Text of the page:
Saturday, January 31, 2004
KILL BILL, Vol. 01
MY TARANTINO FAVORITISM
KILL BILL vol. 1
By Reymundo Salao
Have you noticed that the past three big films that has been showing since January were included in CNN’s Best Films of the Year? The Return of the King, which was a fantasy epic that is now rumored to win a landslide on the Academy awards, the Last Samurai, a Samurai epic, which was Tom Cruise’s “finest performance”. And now, KILL BILL. A bad mother##cker with a big sharp samurai sword. One of it’s tagline is “Speak softly, and carry a big sword” Cheesy? Well, just watch the film and prove yourself wrong.
Kill bill is like a homage to 70’s grindhouse films. It is a movie that knows it is a movie. It has its own universe and does not need to conform to the standards of reality. Neither it is trying to be under the category of sci-fi or fantasy, it is clearly just a homage to old action movies.
Many of the film’s elements were actually inspired from that of the many movies and television shows that Tarantino loved. For instance, many of the actions of the samurai elements were inspirations from a 70’s ninja TV series. The hero of the series is Hattori Hanzo, the same character in Kill Bill, who gave Black Mamba the samurai sword. There was also the concept of a group of female assassins, which was inspired from 70’s chick assassin flicks, which were the earliest templates from which the concept of Charlie’s Angels was copied from. Even the name of the group “Deadly Viper Assassination Squad” had that retro-feel, that no real-life assassination organization would name their group as cheesy as that, except on 70’s action flicks. It’s like when you watch a Chuck Norris movie from the 80’s or a Lito Lapid as a legendary-hero-kind-of-movie, you know that somehow, you love it with a weird sense of audience. Take those elements and stylize those cheesy aspects, give them more art and life. It seems that this is what Tarantino did in KILL BILL.
I loved the nostalgia that saturated the film. The intro logo sequence of the Shaw Brothers Production, which was actually a production outfit which released Kung-Fu films of the 70’s, was an ideal jumpstart that led me on to grin throughout the film with sheer enthusiasm. The black & white prologue of a beat-up Uma Thurman, was astounding. The simplicity of it was more impacting than a multi-million stunt sequence prologue from a Bond film.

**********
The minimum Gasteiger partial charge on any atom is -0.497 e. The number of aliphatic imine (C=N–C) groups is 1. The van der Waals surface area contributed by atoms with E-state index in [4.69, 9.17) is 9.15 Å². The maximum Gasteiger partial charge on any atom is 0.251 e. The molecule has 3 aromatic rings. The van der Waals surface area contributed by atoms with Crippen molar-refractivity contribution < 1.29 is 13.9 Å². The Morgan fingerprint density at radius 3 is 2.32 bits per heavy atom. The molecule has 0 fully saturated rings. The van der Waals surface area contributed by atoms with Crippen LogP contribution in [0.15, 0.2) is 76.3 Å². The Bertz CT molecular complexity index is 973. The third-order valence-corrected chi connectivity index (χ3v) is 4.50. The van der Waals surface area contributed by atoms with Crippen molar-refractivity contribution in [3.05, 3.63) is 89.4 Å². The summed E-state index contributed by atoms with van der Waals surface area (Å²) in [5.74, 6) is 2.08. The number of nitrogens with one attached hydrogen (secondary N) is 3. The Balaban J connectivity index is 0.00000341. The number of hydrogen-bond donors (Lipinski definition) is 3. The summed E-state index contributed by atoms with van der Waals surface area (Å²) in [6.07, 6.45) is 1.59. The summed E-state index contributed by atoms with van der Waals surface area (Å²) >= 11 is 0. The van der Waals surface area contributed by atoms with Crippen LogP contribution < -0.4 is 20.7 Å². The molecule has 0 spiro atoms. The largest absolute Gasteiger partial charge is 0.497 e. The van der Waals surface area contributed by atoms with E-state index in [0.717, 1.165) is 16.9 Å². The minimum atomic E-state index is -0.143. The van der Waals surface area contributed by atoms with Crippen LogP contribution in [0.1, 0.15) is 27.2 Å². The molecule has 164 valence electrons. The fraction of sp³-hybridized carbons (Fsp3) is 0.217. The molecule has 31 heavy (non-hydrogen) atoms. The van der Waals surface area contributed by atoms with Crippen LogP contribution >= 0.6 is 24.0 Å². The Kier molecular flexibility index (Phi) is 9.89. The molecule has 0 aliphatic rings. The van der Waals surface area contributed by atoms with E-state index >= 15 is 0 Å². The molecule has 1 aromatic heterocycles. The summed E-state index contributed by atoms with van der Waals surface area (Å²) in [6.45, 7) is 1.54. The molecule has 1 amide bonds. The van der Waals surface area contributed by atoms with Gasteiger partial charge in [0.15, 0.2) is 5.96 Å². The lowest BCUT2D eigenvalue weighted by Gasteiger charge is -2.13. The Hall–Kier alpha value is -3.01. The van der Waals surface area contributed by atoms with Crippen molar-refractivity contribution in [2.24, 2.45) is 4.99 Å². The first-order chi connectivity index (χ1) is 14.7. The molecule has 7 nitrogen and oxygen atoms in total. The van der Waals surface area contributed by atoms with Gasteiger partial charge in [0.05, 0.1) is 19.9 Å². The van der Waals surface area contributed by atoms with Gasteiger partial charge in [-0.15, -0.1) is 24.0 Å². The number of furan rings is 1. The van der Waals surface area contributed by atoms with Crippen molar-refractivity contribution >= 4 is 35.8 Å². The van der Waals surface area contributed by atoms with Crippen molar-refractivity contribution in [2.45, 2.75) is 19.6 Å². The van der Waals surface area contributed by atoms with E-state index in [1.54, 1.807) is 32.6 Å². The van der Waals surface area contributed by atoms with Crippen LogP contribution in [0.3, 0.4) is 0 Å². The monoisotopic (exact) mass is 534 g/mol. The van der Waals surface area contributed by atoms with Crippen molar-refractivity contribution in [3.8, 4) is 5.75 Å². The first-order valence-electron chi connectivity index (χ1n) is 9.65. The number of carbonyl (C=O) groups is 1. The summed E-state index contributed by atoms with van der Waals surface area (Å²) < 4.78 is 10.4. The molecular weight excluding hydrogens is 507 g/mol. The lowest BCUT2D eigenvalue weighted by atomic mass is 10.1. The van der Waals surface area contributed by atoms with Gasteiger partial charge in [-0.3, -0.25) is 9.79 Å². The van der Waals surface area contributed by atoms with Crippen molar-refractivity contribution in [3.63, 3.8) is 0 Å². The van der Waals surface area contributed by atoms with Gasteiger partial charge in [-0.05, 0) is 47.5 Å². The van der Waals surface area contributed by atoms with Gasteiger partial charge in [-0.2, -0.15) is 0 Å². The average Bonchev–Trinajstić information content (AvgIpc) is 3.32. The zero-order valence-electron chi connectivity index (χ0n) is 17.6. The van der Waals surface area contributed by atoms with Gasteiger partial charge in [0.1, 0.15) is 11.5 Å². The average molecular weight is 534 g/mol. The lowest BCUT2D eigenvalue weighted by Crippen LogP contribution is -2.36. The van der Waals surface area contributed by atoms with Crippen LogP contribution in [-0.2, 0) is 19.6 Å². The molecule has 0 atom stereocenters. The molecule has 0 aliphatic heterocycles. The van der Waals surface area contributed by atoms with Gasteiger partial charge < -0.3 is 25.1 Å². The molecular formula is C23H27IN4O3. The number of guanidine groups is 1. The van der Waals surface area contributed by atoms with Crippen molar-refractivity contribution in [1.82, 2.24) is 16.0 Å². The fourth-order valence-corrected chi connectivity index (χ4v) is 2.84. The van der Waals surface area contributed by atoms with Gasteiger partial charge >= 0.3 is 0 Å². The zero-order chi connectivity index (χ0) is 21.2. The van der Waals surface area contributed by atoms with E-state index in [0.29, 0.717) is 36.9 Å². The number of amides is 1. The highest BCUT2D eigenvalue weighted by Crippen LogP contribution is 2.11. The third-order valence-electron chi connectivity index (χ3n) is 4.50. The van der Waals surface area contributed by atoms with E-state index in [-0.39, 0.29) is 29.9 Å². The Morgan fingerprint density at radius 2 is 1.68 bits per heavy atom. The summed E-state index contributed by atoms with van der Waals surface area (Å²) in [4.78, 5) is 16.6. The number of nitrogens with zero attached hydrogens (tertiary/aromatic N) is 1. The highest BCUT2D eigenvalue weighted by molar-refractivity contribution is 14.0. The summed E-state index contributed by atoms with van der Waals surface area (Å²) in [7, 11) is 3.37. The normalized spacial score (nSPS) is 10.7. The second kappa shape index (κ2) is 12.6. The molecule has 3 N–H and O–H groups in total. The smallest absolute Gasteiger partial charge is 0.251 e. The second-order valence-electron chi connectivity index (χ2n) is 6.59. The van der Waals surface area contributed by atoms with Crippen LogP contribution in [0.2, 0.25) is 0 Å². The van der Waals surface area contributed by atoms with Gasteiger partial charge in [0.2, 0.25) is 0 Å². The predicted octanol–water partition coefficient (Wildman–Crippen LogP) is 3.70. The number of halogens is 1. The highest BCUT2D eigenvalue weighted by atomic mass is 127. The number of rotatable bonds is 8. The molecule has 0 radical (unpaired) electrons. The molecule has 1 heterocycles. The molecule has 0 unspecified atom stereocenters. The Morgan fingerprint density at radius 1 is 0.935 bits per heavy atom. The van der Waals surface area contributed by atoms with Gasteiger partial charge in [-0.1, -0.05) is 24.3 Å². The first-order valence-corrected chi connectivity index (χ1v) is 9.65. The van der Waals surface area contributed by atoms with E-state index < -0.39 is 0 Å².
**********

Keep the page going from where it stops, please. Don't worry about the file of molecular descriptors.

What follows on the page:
Although the storyline had a simple plot, the dialogues were injected with a lot of chuckle-inducing wit and panache. The stress of the film lies in the coolness of its medieval-type-honor-vengeance-mission, when warriors must settle their issues with an honorable duel. This is one cliché that has a surprising impact.
The film reeks of macho action. But at the same time, hands it over to women empowerment. Girl power with a very sharp killing edge. Like is the spaghetti westerns that were made by Sergio Leone, Uma Thurman was Tarantino’s Clint Eastwood. The bad-ass who wouldn’t stop her one-way quest for revenge. He doesn’t only blow-off her enemies, he bangs their head in the door, he bites off their bloody lips, slashes off their limbs, cuts them to pieces, decapitates their heads, and even scalps them. Bloody? Yes, deliciously bloody. This is one movie; you’d want to force your 5th grade theology teacher to watch.
The music was a major element in this film as it marinates its essence with that nostalgic oldies action. All the music here was geniusly arranged that fit all sequences to a perfect tee. My friend even said that the film transforms the ugliest songs into supercool themes. Its as if some of the songs were that of Japan’s Imelda Papins. Almost all the tunes here were music from an era long forgotten. If you have seen Tarantino’s other films, you wouldn’t be as surprised, but you would still have your attention 200% on focus as you would surely enjoy how these songs become immortalized in this film before your senses.
KILL BILL was also included as one of the best films of 2003 according to CNN (it was released November 2003). No doubt about it, it is a masterpiece. Tarantino has outdobe himself once more. Tarantino achieves, in this movie, to make an obramaestra with absurd and obscure elements, and succeeds miraculously creating a product that is magnificent and groundbreaking. We can do no more, but wait for the sequel. I will surely rant more when the sequel comes.